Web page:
Want to buy your first home? You probably have some cash saved for a down payment and recommendations for realty agents from savvy friends. But have you cleared your credit report, hired a tax adviser, or weighed FHA financing, compared with a conventional mortgage?
Kasara Williams, 31, has taken all three steps in a yearlong quest to buy her first home. ‘‘This whole experience has taught me that it’s important to have your financial act in order,’’ said Williams, of Arlington, Va.
Not every first-time buyer needs a tax adviser, as Williams did to withdraw part of her IRA without being penalized. But everyone should prepare early with orderly finances, information, and plenty of patience for a long, complicated process.
Mortgage lenders and home sellers have become more demanding in the documentation they require. And with the market heating up, you should think through the contingencies and prepare your balance sheet to compete with other buyers. Here’s a primer:
Request a free copy of your credit report from the three major credit bureaus at www.annualcreditreport.com. To avoid scams, use only this link. If you see accounts you don’t recognize or negative marks on your credit report, clear them up now.
‘‘You’d be surprised. Your parents might be on there, your cousins,’’ said Mary Malgoire, founder of Family Firm, a financial advisory firm. ‘‘It’s really important to clean it up before you start this whole process.’’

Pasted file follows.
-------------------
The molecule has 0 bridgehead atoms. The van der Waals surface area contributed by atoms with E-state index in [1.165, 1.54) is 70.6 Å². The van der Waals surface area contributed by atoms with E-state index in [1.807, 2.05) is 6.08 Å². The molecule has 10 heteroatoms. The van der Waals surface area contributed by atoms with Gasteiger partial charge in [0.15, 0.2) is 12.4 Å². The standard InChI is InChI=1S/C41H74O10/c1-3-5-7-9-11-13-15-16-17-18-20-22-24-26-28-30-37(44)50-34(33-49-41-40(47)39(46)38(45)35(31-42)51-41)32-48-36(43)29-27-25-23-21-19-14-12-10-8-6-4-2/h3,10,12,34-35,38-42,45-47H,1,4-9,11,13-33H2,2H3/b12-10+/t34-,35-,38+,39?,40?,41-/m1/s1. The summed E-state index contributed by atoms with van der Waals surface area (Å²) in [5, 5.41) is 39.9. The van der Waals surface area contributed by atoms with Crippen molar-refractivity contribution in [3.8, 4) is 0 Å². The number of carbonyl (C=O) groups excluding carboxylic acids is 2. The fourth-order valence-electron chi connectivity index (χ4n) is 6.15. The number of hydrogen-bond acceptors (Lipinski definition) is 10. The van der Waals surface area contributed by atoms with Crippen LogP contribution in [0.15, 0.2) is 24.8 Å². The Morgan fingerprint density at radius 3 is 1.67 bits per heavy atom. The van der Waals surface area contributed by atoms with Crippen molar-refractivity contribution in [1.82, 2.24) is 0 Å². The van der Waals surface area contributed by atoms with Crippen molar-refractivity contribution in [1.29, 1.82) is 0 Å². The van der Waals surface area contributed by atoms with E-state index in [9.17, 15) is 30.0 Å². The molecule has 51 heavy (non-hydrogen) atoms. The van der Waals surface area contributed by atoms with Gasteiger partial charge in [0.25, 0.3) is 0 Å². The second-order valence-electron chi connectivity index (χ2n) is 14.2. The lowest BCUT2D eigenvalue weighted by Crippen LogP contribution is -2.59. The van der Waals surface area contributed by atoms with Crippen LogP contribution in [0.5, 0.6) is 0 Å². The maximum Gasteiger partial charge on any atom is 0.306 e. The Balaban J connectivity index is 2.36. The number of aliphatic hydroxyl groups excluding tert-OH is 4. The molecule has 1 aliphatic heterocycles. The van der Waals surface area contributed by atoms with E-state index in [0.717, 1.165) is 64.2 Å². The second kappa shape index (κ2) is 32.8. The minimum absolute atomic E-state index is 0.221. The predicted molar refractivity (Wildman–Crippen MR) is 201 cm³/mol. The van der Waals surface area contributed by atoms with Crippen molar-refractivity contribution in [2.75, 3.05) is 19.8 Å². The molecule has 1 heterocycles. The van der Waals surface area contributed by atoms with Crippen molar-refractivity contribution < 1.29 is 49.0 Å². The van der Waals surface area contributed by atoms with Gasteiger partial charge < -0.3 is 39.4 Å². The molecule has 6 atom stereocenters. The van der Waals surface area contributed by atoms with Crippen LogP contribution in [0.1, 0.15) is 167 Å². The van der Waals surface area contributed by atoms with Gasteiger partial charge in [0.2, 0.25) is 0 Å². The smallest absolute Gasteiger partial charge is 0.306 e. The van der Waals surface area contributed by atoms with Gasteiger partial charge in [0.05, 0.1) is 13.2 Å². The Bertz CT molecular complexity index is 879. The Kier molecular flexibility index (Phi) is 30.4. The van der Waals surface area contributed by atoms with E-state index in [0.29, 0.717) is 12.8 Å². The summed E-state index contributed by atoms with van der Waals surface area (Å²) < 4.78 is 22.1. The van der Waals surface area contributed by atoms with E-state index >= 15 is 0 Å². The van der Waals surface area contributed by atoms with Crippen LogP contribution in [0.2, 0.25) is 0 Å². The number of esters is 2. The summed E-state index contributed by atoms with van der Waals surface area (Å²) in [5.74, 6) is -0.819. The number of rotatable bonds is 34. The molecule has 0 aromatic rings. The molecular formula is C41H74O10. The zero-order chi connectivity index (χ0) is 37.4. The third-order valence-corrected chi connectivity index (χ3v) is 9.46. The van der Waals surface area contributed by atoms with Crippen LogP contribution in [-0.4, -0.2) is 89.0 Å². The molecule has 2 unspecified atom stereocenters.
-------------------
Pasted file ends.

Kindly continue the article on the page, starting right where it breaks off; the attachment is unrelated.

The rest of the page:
Williams learned that her father was still a joint holder on her checking account, so she asked him to write a letter certifying that all the funds were hers. She also noticed a negative item about an old dispute with Verizon over a land line that had never functioned.
‘‘I had to call them multiple times until I could talk to someone who was sympathetic and would get it removed,’’ she said.
If you see old credit cards that you no longer use, consider closing some, starting with the newest, low-limit cards that are unused. Lenders prefer a low ratio of debt to credit limit, so it’s good to have more credit available than you use. They also like to see longstanding relationships, so don’t close your oldest account. And if you close too many credit cards in a short period, that raises a red flag, as well.
Create or revise your monthly budget so you’re setting aside the money you would pay as a homeowner that you don’t pay as a renter. This includes the mortgage, mortgage insurance, property taxes, condo or homeowner association fees, home furnishings, maintenance, cleaning, and any utilities or fees your landlord pays.
Living within this budget will teach you what you truly can afford and help you pay off credit card debt or add to the savings you should have amassed for a down payment.
Bank and credit card statements will probably be requested later by lenders. Start keeping financial statements and pay stubs in a file, where you’ll put new documents as they arrive so everything remains current.
This is an opportunity for a reality check, said Kate Fries, a certified financial planner at Family Firm. Will you stay in the area for at least five years, and do you have enough saved beyond the down payment for moving costs, maintenance, and repairs?
‘‘A lot of people jump into homeownership before they should. They get excited — their friends are doing it, the rates are really low, and the idea that you should own a home. That’s not always a good starting point,” Fries said. Review your plans to see whether you might move to another city for work or add to your household through marriage or childbirth, both of which have implications for your income, location, and size of your home, said Carter Ferrington, at Vogel Realty.